Clyde to Colonsay

The Crofter and the Laird

Colonsay and Oronsay.

            "Now lightly poised, the rising oar
                  Disperses wide the foaming spray,
            And, echoing far o'er Crinan's shore,
                  Resounds the song of Colonsay."

It was one of the last days of July, 1872. We had been steaming slowly all day in the steam-ship which, starting from Glasgow, makes its weekly circuit among the smaller islands of the Eastern Hebrides. Passing the rock and castle of Dumbarton and the rock of Ailsa, around the Mull of Cantyre, in sight of Jura and Islay, we were at midnight off the island of Colonsay. The night was dark, and as we approached the island from the steamer in a row-boat, only the dim outlines of the rock-bound coast could be seen. But lights were flitting on and around the small stone pier, and cheery voices of friends, who had been watching and waiting for hours, welcomed our arrival. The greetings were cordial, for I was accompanying, on his return home from the Highland fair, Commander Stewart, late of the Royal Navy, the son-in-law of the good old laird of the island, Sir John M'Niel. But it was at once evident that something more than the rude and hearty hospitality of former days awaited us, for we were transferred to a well-appointed private coach, and driven rapidly to the home of the laird, in the centre of the island.

As we were driving along, now climbing slight hills, and now winding through dark ravines, we could hear occasionally the sound of Highland voices, and realized, though in a small degree, the weird feeling of the traveler in other and former times. For the Gael is still here, cherishing and practicing, though in a modified form, some of the customs and habits of his fathers. The respect for and obedience to the chief remain, though not absolute, as in ancient times. The manse and the kirk are as of old, and the minister preaches in the Gaelic tongue, which is still the common language of the people. But modern civilization has here found a home, and great changes for the better have come to the children of those whose principal delight was to engage in the chase and in war, and who acknowledged no law save the command of the chief. The wild and charming scenery remains as of yore. The waves of the stormy Atlantic surge and roar around its high and rocky shore. The voyager onthe sea may still gaze with interest, as in the days of Bruce, when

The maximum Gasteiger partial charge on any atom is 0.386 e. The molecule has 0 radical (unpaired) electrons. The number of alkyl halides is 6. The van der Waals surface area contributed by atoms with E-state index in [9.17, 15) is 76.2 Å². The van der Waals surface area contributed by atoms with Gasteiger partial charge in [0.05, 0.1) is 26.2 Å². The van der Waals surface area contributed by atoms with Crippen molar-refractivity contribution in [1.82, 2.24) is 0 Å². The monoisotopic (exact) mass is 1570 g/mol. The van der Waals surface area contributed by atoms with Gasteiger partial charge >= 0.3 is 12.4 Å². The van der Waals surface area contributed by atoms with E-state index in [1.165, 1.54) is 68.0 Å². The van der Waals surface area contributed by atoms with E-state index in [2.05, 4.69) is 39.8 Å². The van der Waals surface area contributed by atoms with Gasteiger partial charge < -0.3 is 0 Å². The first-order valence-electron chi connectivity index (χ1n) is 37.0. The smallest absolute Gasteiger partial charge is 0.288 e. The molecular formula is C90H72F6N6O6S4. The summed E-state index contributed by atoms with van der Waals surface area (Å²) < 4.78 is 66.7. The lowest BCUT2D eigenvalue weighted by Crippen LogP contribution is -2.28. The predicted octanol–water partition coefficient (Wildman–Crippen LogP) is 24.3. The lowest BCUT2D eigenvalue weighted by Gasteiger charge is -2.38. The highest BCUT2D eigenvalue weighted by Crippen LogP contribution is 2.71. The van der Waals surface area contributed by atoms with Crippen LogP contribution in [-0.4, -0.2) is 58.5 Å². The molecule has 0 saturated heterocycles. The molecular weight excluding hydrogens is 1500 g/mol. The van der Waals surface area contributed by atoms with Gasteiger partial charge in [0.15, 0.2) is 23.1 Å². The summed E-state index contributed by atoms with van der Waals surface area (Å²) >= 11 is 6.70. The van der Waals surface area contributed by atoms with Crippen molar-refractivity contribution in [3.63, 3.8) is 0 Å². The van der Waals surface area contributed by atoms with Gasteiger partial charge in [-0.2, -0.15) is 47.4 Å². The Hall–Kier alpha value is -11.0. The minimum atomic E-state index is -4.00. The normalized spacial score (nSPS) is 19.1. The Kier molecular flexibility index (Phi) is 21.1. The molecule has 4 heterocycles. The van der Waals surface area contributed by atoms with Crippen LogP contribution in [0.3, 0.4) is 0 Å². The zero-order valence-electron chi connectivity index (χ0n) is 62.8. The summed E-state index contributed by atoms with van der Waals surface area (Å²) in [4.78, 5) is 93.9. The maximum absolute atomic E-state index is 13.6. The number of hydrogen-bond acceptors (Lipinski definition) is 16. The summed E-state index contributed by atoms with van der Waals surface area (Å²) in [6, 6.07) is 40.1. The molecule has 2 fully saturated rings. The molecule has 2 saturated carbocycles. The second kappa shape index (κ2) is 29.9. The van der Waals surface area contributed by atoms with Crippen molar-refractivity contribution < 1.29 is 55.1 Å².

"Merrily, merrily, goes the bark
                  On a breeze from the northward free;
            So shoots through the morning sky the lark,
                  Or the swan through the summer sea.
            The shores of Mull on the eastward lay,
            And Ulva dark, and Colonsay;
            And all the group of islets gay
                  That guard famed Staffa round."


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